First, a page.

Startup firm Bolb Inc. of Livermore, California USA, announced a new line of ultraviolet c-band LEDs. The new UVC LEDs boast record single-chip performance for universal disinfection. According to the company, UVC LEDs made by Bolb Inc. have achieved 12.2% external quantum efficiency (EQE), a record for UVC LEDs. Bolb Inc. contends that companies will choose its UVC LED technology for medical devices and consumer appliances in which chemical-free, residue-free and non-toxic disinfection is desired.
The firm points out that the physical inactivation method that UVC LEDs enable works equally well against common and emerging pathogens, even those with multi-drug resistance.
Bolb Inc. says that for the past two decades, researchers have been confounded by the hole-supplying layer in a UVC LED that unfortunately reduces efficiency by absorbing light. However, the company says that attempts at removing this narrow bandgap layer always lead to a considerably degraded current-voltage performance, which results in higher heat generation and shorter device lifetimes.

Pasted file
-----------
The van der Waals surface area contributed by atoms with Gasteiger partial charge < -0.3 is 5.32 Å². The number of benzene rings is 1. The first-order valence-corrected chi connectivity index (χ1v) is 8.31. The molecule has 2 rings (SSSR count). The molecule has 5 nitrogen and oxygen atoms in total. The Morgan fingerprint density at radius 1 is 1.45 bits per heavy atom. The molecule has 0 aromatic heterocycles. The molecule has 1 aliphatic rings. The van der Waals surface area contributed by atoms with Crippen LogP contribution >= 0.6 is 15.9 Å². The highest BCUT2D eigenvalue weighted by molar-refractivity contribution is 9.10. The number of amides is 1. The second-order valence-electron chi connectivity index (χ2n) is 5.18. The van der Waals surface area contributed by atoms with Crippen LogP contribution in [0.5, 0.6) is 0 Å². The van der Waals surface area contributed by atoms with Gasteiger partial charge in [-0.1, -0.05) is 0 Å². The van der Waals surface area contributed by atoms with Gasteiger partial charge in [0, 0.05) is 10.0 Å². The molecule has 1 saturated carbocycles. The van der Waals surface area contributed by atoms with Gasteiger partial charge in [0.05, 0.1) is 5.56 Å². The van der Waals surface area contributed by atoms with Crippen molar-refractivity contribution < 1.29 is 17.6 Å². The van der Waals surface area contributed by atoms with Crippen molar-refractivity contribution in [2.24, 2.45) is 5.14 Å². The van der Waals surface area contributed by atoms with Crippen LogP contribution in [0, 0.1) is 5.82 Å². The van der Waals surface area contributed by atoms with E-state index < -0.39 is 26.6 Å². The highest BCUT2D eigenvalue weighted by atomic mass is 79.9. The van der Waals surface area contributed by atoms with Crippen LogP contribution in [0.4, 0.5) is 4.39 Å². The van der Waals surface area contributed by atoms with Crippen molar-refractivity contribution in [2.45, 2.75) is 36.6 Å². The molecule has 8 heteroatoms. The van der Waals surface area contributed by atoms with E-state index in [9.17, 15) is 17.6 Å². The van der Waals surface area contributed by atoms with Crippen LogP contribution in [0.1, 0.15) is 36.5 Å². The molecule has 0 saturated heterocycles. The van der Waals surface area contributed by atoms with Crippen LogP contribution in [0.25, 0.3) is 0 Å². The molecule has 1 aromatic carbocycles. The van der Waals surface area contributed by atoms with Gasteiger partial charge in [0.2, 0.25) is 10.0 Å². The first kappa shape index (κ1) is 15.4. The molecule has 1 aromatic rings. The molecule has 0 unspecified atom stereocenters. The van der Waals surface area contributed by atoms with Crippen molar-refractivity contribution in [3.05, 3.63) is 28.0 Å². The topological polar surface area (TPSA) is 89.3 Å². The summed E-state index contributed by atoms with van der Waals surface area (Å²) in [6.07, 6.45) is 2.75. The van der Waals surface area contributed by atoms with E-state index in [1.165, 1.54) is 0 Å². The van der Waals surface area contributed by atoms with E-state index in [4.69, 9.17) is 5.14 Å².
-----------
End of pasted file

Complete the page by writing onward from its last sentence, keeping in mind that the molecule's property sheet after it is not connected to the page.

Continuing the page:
UVC-Transparent Hole-Supplying Layer Triples Output Without Voltage Tradeoff
Bolb Inc. says its new LEDs featuring the UVC-transparent hole-supplying layer do not experience a voltage tradeoff. Because they do not suffer from this decline in current-voltage performance, the company says its packaged LEDs simultaneously achieve 12.2% EQE and 9.5% wall-plug efficiency (WPE).
For example, a single 0.5×0.25 mm production LED with an optimized disinfection wavelength of 265~275 nm driven at 20mA forward current can achieve 10~11 mW of UVC power, while maintaining a 5.8V forward voltage. The company claims that such single-chip performance is 3-5 times that of the competitors’ offerings at similar wavelengths. Furthermore, the company asserts that arrays of such emitters or a single emitter designed for higher drive currents can attain unprecedented performance.
Moreover, the company says that its breakthrough paves the way for UVC LEDs to achieve efficiencies approaching those of visible LEDs within the next few years, and the company says its achievement also enables wide-ranging applications in hospitals, packaging plants, restaurants, agriculture, and homes.